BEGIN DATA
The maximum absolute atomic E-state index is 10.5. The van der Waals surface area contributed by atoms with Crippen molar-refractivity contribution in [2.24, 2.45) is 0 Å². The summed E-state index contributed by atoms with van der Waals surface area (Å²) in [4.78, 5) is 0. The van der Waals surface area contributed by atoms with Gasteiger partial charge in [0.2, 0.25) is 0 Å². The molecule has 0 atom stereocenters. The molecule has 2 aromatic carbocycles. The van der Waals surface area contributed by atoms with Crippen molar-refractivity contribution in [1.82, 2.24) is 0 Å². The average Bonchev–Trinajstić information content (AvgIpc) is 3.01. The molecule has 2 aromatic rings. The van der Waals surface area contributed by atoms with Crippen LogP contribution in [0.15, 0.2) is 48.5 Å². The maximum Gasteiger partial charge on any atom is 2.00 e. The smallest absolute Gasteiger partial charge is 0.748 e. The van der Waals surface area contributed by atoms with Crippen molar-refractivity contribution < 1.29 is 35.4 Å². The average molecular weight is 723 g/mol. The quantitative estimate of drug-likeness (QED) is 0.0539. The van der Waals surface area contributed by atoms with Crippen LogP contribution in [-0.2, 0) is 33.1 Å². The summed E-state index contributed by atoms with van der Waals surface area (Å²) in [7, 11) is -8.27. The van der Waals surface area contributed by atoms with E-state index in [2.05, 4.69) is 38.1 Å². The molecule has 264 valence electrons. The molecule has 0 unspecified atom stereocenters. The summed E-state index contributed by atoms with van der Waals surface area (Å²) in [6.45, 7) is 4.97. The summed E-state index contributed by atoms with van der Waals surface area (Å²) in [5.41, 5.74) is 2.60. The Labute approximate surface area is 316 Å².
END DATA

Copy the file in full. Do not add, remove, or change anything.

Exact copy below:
The maximum absolute atomic E-state index is 10.5. The van der Waals surface area contributed by atoms with Crippen molar-refractivity contribution in [2.24, 2.45) is 0 Å². The summed E-state index contributed by atoms with van der Waals surface area (Å²) in [4.78, 5) is 0. The van der Waals surface area contributed by atoms with Gasteiger partial charge in [0.2, 0.25) is 0 Å². The molecule has 0 atom stereocenters. The molecule has 2 aromatic carbocycles. The van der Waals surface area contributed by atoms with Crippen molar-refractivity contribution in [1.82, 2.24) is 0 Å². The average Bonchev–Trinajstić information content (AvgIpc) is 3.01. The molecule has 2 aromatic rings. The van der Waals surface area contributed by atoms with Crippen LogP contribution in [0.15, 0.2) is 48.5 Å². The maximum Gasteiger partial charge on any atom is 2.00 e. The smallest absolute Gasteiger partial charge is 0.748 e. The van der Waals surface area contributed by atoms with Crippen molar-refractivity contribution < 1.29 is 35.4 Å². The average molecular weight is 723 g/mol. The quantitative estimate of drug-likeness (QED) is 0.0539. The van der Waals surface area contributed by atoms with Crippen LogP contribution in [-0.2, 0) is 33.1 Å². The summed E-state index contributed by atoms with van der Waals surface area (Å²) in [7, 11) is -8.27. The van der Waals surface area contributed by atoms with E-state index in [2.05, 4.69) is 38.1 Å². The molecule has 264 valence electrons. The molecule has 0 unspecified atom stereocenters. The summed E-state index contributed by atoms with van der Waals surface area (Å²) in [6.45, 7) is 4.97. The summed E-state index contributed by atoms with van der Waals surface area (Å²) in [5.41, 5.74) is 2.60. The Labute approximate surface area is 316 Å².